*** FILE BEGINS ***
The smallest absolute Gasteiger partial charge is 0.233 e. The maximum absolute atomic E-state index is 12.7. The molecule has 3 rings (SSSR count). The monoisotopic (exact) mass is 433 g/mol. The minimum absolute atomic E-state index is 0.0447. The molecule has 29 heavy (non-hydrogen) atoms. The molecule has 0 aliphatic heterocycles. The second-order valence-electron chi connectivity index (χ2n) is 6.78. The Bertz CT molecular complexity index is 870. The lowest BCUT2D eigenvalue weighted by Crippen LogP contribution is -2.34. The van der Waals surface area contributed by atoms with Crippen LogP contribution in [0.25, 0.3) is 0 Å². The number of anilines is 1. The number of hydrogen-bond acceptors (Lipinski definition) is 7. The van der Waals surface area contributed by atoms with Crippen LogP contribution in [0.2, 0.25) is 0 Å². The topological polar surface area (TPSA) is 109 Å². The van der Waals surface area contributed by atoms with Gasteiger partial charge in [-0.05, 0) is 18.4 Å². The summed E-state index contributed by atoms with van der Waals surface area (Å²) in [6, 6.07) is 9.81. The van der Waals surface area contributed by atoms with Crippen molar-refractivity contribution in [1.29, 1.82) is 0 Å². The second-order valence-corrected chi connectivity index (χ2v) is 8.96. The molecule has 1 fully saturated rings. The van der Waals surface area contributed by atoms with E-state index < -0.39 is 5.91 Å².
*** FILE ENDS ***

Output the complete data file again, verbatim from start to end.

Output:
The smallest absolute Gasteiger partial charge is 0.233 e. The maximum absolute atomic E-state index is 12.7. The molecule has 3 rings (SSSR count). The monoisotopic (exact) mass is 433 g/mol. The minimum absolute atomic E-state index is 0.0447. The molecule has 29 heavy (non-hydrogen) atoms. The molecule has 0 aliphatic heterocycles. The second-order valence-electron chi connectivity index (χ2n) is 6.78. The Bertz CT molecular complexity index is 870. The lowest BCUT2D eigenvalue weighted by Crippen LogP contribution is -2.34. The van der Waals surface area contributed by atoms with Crippen LogP contribution in [0.25, 0.3) is 0 Å². The number of anilines is 1. The number of hydrogen-bond acceptors (Lipinski definition) is 7. The van der Waals surface area contributed by atoms with Crippen LogP contribution in [0.2, 0.25) is 0 Å². The topological polar surface area (TPSA) is 109 Å². The van der Waals surface area contributed by atoms with Gasteiger partial charge in [-0.05, 0) is 18.4 Å². The summed E-state index contributed by atoms with van der Waals surface area (Å²) in [6, 6.07) is 9.81. The van der Waals surface area contributed by atoms with Crippen molar-refractivity contribution in [1.29, 1.82) is 0 Å². The second-order valence-corrected chi connectivity index (χ2v) is 8.96. The molecule has 1 fully saturated rings. The van der Waals surface area contributed by atoms with E-state index < -0.39 is 5.91 Å².